Berwick Upon Tweed Castle was built in 1150 but owing to the extensive use of railways the castle was almost completely demolished by the Victorians who used the site for the railway station. The Royal Border Bridge was built by Robert Stephenson in 1850. There are 28 arches and the bridge stands 130ft high. Berwick has two other bridges, one is dated 1624 and the other was built in 1928.

Ravensdowne Barracks was built around 1717, known to be one of Britain's first barracks in the area and they were built due to the protests of the townspeople who objected to billeting soldiers in their homes.

The Berwick of today is a charming and historic town. Within the walls, old grey-stone buildings include fine Georgian and Victorian houses hidden under pink-red roofs together in old cobbled streets. The town hall is of classical design, it has four Tuscan columns, a bell tower and its steeple soars nearly 150ft. This building was built in 1750 and its top floor was once the town goal!

This historic town is surrounded by super countryside. Travel a few miles inland and you will come to the Southern Upland Way, which runs through some of the most beautiful scenery in the Scottish Border country. Well worth a visit.


Through my prints, you will see some of the best photographs of Eyemouth, Berwick and Spittal. Most of the photos have been taken in good light which can be critical for photography to be successful. The shots are quite varied and if a few of my favourites from outwith Eyemouth and Berwick slip in, I apologise in advance.


I am surrounded both by natural beauty, photogenic locations and lots of interesting people who I've met through photography. I use my camera to show where I've been and then display the best of my images to highlight my results. My pictures tell my stories and part of my life too. Having learned with film then moving into the digital age, I've seen many changes in photography but at the end of the day, you take the picture, the camera just helps the process.


I have photographed many different subjects over the years and if I was to label myself it would be primarily as a landscape photographer. There's a picture around every corner and I am rarely without some means of taking a photograph, even now. I've covered many things in my time, with photographs for the law courts requiring some strange work, to babies and horses. I'd label myself as a Jack Of All Trades in photography perhaps concentrating mainly on Landscape work where my extreme bracketing (HDR, bracketing and blending in post-processing) mode, good lighting and often backlighting became my normal for photographs.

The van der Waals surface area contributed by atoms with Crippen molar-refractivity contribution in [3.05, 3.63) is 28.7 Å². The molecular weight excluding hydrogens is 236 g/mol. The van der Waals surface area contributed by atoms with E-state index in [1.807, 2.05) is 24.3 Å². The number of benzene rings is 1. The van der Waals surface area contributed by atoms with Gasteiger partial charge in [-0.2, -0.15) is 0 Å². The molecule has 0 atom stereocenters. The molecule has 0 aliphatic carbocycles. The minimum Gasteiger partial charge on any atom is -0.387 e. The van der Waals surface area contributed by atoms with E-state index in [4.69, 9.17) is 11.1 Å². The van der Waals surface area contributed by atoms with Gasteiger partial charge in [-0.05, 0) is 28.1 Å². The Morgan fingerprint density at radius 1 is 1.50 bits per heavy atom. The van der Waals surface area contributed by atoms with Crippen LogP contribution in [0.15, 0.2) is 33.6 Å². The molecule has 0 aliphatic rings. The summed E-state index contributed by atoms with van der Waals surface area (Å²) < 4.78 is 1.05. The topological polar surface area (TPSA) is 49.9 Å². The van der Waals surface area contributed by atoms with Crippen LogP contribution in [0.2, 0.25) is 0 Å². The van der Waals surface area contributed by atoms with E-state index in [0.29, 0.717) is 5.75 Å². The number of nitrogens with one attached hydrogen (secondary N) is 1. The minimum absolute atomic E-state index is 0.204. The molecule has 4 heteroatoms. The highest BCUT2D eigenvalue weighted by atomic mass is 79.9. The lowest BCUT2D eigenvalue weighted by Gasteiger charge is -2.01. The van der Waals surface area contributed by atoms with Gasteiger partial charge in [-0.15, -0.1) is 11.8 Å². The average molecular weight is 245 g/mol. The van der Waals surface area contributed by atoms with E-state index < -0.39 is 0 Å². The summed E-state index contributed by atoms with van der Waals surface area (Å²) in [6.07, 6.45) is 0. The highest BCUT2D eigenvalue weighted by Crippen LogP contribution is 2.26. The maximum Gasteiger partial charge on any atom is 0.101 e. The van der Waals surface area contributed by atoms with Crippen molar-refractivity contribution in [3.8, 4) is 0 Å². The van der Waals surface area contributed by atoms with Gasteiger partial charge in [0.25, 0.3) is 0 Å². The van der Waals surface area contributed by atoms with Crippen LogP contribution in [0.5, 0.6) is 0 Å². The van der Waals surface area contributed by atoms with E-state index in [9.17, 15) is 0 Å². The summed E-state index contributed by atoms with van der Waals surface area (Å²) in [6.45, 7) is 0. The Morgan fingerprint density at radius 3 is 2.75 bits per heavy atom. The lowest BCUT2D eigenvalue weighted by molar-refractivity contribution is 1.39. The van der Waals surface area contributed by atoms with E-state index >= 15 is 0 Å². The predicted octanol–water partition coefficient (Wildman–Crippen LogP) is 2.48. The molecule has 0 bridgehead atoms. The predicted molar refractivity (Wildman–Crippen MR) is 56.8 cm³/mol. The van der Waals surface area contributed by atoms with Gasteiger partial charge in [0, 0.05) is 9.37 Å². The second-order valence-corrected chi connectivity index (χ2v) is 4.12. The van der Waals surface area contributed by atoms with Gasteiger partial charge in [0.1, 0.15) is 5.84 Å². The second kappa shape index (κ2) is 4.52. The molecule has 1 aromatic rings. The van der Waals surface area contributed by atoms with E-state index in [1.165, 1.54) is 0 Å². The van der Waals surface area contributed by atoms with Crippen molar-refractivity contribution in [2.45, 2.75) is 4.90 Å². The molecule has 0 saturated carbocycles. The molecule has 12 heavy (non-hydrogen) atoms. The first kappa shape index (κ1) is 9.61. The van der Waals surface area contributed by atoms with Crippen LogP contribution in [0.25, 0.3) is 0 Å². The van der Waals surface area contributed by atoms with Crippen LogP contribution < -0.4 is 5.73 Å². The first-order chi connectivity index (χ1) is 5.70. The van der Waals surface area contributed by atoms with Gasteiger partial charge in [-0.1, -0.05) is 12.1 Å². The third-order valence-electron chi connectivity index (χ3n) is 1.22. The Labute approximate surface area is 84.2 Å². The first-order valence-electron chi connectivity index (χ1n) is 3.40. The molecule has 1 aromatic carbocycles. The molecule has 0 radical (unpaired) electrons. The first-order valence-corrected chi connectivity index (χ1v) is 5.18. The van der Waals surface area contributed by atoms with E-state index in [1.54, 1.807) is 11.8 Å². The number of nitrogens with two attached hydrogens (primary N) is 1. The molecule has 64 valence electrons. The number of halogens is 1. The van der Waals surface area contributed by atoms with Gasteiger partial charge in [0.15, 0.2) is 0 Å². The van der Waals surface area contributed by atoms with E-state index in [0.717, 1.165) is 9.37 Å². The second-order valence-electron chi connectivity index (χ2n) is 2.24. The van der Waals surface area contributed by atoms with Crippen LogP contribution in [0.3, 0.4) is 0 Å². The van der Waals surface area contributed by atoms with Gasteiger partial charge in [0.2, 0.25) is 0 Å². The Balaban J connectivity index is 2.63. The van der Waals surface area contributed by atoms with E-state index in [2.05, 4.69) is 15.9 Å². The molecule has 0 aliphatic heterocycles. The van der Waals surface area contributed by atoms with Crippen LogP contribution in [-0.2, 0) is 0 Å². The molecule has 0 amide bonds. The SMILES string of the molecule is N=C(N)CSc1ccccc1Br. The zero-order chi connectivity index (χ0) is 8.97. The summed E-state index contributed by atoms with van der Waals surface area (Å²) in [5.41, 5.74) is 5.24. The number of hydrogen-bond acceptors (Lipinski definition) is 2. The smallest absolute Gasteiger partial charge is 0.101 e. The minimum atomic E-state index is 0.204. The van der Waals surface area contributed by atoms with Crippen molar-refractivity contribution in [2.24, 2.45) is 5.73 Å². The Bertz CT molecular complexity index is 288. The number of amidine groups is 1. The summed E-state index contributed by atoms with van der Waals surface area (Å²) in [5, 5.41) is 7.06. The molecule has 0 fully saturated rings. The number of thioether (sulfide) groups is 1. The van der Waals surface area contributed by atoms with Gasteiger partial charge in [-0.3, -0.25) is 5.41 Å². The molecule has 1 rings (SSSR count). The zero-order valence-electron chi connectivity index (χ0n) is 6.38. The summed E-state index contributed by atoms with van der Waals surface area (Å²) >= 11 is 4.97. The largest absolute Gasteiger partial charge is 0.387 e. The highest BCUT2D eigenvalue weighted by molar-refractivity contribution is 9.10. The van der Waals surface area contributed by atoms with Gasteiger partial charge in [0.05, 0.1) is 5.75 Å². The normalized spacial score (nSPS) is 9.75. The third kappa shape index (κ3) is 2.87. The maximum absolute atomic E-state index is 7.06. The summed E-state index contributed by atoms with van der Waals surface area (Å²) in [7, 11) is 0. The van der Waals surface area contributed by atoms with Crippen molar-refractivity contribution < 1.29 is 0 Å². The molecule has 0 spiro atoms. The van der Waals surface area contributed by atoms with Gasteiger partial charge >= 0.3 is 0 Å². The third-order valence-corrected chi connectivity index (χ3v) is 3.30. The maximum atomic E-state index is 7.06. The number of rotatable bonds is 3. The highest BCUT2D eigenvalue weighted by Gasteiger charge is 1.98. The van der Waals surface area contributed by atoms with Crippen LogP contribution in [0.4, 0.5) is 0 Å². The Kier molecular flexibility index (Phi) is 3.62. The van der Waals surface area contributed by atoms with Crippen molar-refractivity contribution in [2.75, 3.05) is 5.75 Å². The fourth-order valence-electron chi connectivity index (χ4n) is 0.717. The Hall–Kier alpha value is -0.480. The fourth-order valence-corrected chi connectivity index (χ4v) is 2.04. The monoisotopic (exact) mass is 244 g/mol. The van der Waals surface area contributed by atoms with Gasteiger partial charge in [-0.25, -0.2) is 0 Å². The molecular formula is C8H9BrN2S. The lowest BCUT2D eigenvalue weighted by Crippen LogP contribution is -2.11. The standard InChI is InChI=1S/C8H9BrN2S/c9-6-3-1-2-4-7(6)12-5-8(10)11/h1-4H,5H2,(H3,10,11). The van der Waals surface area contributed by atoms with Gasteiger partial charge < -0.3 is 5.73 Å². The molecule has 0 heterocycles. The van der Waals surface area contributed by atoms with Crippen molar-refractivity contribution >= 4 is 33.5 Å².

Photography is a hobby to me and although I've photographed more than one hundred and twenty weddings in my time, made silly noises for baby's, waited for various species of four legged and two legged friends to display that perfect pose, I.T. was my background, not photography. You are here on this website presumably to see photographs, see images of Eyemouth, Berwick or the Scottish Borders or simply learn more about me.


The GALLERIES features photos from LANDSAPES, EYEMOUTH/BERWICK, MONOCHROME, PHOTO JOURNALISM, NATURE, MISCELLANEOUS AND IPHONE and are sufficiently varied to give you a flavour of what I do.


Any information submitted by users will be treated as if submitted anonymously and information will never be identifiable as belonging a particular user. No data is saved or analysed, I'm not a company and now only do photography for myself as a hobby. I don't know everything but might be able to help you on computing too if you have a problem but photography is really my forte. Don't be afraid to ask ANY questions no matter how basic you may think they are.


YIP, Again. You know the drill, click the link!

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Enjoy, happy snapping.

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  • Eyemouth, Berwickshire, United Kingdom